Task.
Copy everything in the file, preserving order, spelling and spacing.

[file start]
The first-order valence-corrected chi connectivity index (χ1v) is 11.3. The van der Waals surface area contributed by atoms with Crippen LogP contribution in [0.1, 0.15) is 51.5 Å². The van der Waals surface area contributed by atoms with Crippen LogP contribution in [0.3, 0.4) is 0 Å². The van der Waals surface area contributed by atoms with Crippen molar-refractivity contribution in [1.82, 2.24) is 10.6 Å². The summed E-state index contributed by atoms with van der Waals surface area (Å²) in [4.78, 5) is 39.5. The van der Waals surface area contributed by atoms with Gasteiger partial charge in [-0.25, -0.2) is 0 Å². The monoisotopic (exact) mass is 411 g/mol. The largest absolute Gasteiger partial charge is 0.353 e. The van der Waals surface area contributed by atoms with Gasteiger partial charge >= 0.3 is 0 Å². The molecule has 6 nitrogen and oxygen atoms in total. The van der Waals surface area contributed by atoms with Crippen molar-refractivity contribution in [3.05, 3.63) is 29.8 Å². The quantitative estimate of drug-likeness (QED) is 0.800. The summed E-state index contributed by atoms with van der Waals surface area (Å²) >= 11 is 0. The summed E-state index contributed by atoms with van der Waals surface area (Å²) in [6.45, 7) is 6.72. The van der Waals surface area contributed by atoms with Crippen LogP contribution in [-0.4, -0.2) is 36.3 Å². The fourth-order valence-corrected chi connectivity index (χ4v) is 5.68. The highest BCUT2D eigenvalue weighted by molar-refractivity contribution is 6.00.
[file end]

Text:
The first-order valence-corrected chi connectivity index (χ1v) is 11.3. The van der Waals surface area contributed by atoms with Crippen LogP contribution in [0.1, 0.15) is 51.5 Å². The van der Waals surface area contributed by atoms with Crippen LogP contribution in [0.3, 0.4) is 0 Å². The van der Waals surface area contributed by atoms with Crippen molar-refractivity contribution in [1.82, 2.24) is 10.6 Å². The summed E-state index contributed by atoms with van der Waals surface area (Å²) in [4.78, 5) is 39.5. The van der Waals surface area contributed by atoms with Gasteiger partial charge in [-0.25, -0.2) is 0 Å². The monoisotopic (exact) mass is 411 g/mol. The largest absolute Gasteiger partial charge is 0.353 e. The van der Waals surface area contributed by atoms with Gasteiger partial charge >= 0.3 is 0 Å². The molecule has 6 nitrogen and oxygen atoms in total. The van der Waals surface area contributed by atoms with Crippen molar-refractivity contribution in [3.05, 3.63) is 29.8 Å². The quantitative estimate of drug-likeness (QED) is 0.800. The summed E-state index contributed by atoms with van der Waals surface area (Å²) >= 11 is 0. The summed E-state index contributed by atoms with van der Waals surface area (Å²) in [6.45, 7) is 6.72. The van der Waals surface area contributed by atoms with Crippen LogP contribution in [-0.4, -0.2) is 36.3 Å². The fourth-order valence-corrected chi connectivity index (χ4v) is 5.68. The highest BCUT2D eigenvalue weighted by molar-refractivity contribution is 6.00.